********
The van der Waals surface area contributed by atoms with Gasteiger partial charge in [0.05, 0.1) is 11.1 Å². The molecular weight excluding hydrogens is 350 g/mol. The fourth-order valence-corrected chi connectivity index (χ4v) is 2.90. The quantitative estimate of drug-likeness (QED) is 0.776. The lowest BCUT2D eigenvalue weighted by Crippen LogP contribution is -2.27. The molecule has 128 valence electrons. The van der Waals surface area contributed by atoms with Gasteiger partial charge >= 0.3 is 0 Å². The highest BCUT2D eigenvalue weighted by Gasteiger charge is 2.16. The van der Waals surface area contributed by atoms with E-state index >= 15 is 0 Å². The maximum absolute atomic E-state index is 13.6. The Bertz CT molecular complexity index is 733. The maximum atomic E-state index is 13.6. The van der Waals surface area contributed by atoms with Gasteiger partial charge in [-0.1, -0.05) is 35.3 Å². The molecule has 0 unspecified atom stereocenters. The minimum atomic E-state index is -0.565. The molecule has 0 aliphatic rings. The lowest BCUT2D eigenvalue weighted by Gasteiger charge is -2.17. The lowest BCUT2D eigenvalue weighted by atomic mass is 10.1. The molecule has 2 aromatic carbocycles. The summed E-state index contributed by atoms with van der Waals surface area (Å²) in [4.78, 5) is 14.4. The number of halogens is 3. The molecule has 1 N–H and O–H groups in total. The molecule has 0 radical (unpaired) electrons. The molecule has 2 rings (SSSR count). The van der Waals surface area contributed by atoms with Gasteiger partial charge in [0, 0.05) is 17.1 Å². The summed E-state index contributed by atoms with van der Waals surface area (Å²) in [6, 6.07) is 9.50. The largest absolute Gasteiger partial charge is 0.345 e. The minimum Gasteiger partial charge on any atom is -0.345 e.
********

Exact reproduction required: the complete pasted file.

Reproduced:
The van der Waals surface area contributed by atoms with Gasteiger partial charge in [0.05, 0.1) is 11.1 Å². The molecular weight excluding hydrogens is 350 g/mol. The fourth-order valence-corrected chi connectivity index (χ4v) is 2.90. The quantitative estimate of drug-likeness (QED) is 0.776. The lowest BCUT2D eigenvalue weighted by Crippen LogP contribution is -2.27. The molecule has 128 valence electrons. The van der Waals surface area contributed by atoms with Gasteiger partial charge >= 0.3 is 0 Å². The highest BCUT2D eigenvalue weighted by Gasteiger charge is 2.16. The van der Waals surface area contributed by atoms with E-state index >= 15 is 0 Å². The maximum absolute atomic E-state index is 13.6. The Bertz CT molecular complexity index is 733. The maximum atomic E-state index is 13.6. The van der Waals surface area contributed by atoms with Gasteiger partial charge in [-0.1, -0.05) is 35.3 Å². The molecule has 0 unspecified atom stereocenters. The minimum atomic E-state index is -0.565. The molecule has 0 aliphatic rings. The lowest BCUT2D eigenvalue weighted by Gasteiger charge is -2.17. The lowest BCUT2D eigenvalue weighted by atomic mass is 10.1. The molecule has 2 aromatic carbocycles. The summed E-state index contributed by atoms with van der Waals surface area (Å²) in [4.78, 5) is 14.4. The number of halogens is 3. The molecule has 1 N–H and O–H groups in total. The molecule has 0 radical (unpaired) electrons. The molecule has 2 rings (SSSR count). The van der Waals surface area contributed by atoms with Gasteiger partial charge in [0, 0.05) is 17.1 Å². The summed E-state index contributed by atoms with van der Waals surface area (Å²) in [6, 6.07) is 9.50. The largest absolute Gasteiger partial charge is 0.345 e. The minimum Gasteiger partial charge on any atom is -0.345 e.